Then I discovered that Colon, Michigan is home to the world's largest manufacturer of magic supplies. Whoa! The possibilities are endless! Hence, a rabbit in a hat!
Saturday, February 9, 2013
Capitol: Jefferson City
Getting down to the wire here, and the ideas are few and far between! Still struggling with ideas for Virginia, South Carolina, Michigan and New Hampshire. (Alaska and Hawaii are on "hold", while I finish the contiguous states and their display).
I had always planned on doing the Gateway Arch (construction started in 1963) for Missouri, but I needed something else too. Then I discovered that the first Olympic Games hosted in the United States were the 1904 Summer Olympics, held in St. Louis, Missouri. So I paired the Olympic rings with the Gateway Arch.
Wednesday, February 6, 2013
Capitol: St. Paul
OK, this is a weird one. My husband says this is too obscure, but this is what I think about when I think about Minnesota. So, let me try to explain.
David Lefkowitz is my husband's cousin. David is an Associate Professor of Art at Carleton College in Northfield, MN, so naturally, he is an artist. I searched David's website (http://www.davidlefkowitz.net) for a piece of art that I could represent in my project. There is lots of wonderful art on David's site, but most is much to complicated to reduce to this size. Then I found "The Best Painting of Its Kind". This painting immediately made me smile, first for its simplicity, and second because it truly is the best painting of its kind! Also, it's simplicity lent itself to beadwork.
So, I present to you, "The Best Beadwork of the Best Painting of Its Kind" (above), and "The Best Painting of Its Kind" (below).
Monday, February 4, 2013
Wow, this was a hard one. First, size and shape made cutting out the base and working with this piece incredibly challenging. In this scale, MD is about 3/4" tall, and 1/2" - 1" wide, including the Chesapeake Bay. Normally I wouldn't include a body of water in the piece, but every time I tried to cut the state out without the bay it fell apart. So, bay included.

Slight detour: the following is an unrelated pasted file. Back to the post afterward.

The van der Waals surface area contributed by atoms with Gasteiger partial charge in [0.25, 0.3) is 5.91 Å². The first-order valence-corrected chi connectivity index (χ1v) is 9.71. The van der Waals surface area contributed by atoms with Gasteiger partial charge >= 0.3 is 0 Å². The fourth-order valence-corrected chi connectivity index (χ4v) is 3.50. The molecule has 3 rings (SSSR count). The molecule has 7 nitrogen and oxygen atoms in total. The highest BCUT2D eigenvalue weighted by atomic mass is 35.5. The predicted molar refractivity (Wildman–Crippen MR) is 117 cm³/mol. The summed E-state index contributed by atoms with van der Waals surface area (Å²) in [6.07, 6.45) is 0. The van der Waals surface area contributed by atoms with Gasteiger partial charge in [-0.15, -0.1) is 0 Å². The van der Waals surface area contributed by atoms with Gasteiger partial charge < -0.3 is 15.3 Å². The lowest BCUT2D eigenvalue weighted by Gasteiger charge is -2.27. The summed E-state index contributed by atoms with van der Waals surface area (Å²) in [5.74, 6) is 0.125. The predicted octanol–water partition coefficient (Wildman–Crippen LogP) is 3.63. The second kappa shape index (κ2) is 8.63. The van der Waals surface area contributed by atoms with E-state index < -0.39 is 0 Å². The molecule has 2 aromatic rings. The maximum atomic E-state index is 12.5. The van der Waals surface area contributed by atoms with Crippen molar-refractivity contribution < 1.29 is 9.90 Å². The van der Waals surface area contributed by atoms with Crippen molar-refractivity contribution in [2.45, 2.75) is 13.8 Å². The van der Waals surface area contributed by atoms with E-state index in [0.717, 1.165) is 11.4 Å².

Second, I spent almost 10 years living in Maryland, so naturally I have many fond memories that could be represented. I worked at IBM, met my husband, got my first dog, 2nd and 3rd cats, bought our first house, learned to mountain bike, started beading, the list goes on and on. All very hard to bead on a mostly 3/4" x 1/2" canvas, split by the Chesapeake! So, off to research.
An interesting fact about Maryland, and one that really lent itself to "bead interpretation" is: "On the morning of August 10, 1813 residents of St. Michaels, having been forewarned of a British attack, hoisted lanterns to the masts of ships and in the tops of the trees. The height of the light caused cannons to overshoot the town. This first known blackout was effective and only one house was struck, and is now known as the "Cannonball House". The town has been know as the town that fooled the British since this historic event".
I beaded the Chesapeake blue, and the rest of the state black, to represent nighttime. Then I added some upright black bugle beads with sparkly crystals on top to represent the raised lights.
Thursday, January 31, 2013
Maine. Lobsters. Yumm. Can't figure out how to bead a lobster though. So I went for my second idea, lighthouses. I figured Maine had to have a lot of lighthouses, which it does. But do you know what state has the most lighthouses? Michigan! Who knew. Michigan has 116 lighthouses and navigational lights, and it's not even on the ocean! Maine only has a measly 66. Ha!